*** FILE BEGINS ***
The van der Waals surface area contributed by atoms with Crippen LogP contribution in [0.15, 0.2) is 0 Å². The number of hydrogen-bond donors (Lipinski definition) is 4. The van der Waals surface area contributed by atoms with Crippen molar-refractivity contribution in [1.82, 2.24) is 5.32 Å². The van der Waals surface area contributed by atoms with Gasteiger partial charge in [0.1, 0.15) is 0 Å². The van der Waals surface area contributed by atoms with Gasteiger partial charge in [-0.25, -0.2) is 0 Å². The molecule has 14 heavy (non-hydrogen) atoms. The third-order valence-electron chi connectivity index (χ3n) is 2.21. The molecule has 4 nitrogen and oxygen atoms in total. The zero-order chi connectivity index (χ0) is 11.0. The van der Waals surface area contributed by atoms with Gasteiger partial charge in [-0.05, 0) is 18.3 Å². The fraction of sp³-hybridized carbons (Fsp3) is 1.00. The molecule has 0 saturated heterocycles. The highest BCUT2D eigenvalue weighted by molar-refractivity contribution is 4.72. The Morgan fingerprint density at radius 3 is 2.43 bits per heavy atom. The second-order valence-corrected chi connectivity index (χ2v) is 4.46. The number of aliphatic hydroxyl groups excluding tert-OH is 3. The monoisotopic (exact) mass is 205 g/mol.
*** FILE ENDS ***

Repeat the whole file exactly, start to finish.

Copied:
The van der Waals surface area contributed by atoms with Crippen LogP contribution in [0.15, 0.2) is 0 Å². The number of hydrogen-bond donors (Lipinski definition) is 4. The van der Waals surface area contributed by atoms with Crippen molar-refractivity contribution in [1.82, 2.24) is 5.32 Å². The van der Waals surface area contributed by atoms with Gasteiger partial charge in [0.1, 0.15) is 0 Å². The van der Waals surface area contributed by atoms with Gasteiger partial charge in [-0.25, -0.2) is 0 Å². The molecule has 14 heavy (non-hydrogen) atoms. The third-order valence-electron chi connectivity index (χ3n) is 2.21. The molecule has 4 nitrogen and oxygen atoms in total. The zero-order chi connectivity index (χ0) is 11.0. The van der Waals surface area contributed by atoms with Gasteiger partial charge in [-0.05, 0) is 18.3 Å². The fraction of sp³-hybridized carbons (Fsp3) is 1.00. The molecule has 0 saturated heterocycles. The highest BCUT2D eigenvalue weighted by molar-refractivity contribution is 4.72. The Morgan fingerprint density at radius 3 is 2.43 bits per heavy atom. The second-order valence-corrected chi connectivity index (χ2v) is 4.46. The number of aliphatic hydroxyl groups excluding tert-OH is 3. The monoisotopic (exact) mass is 205 g/mol.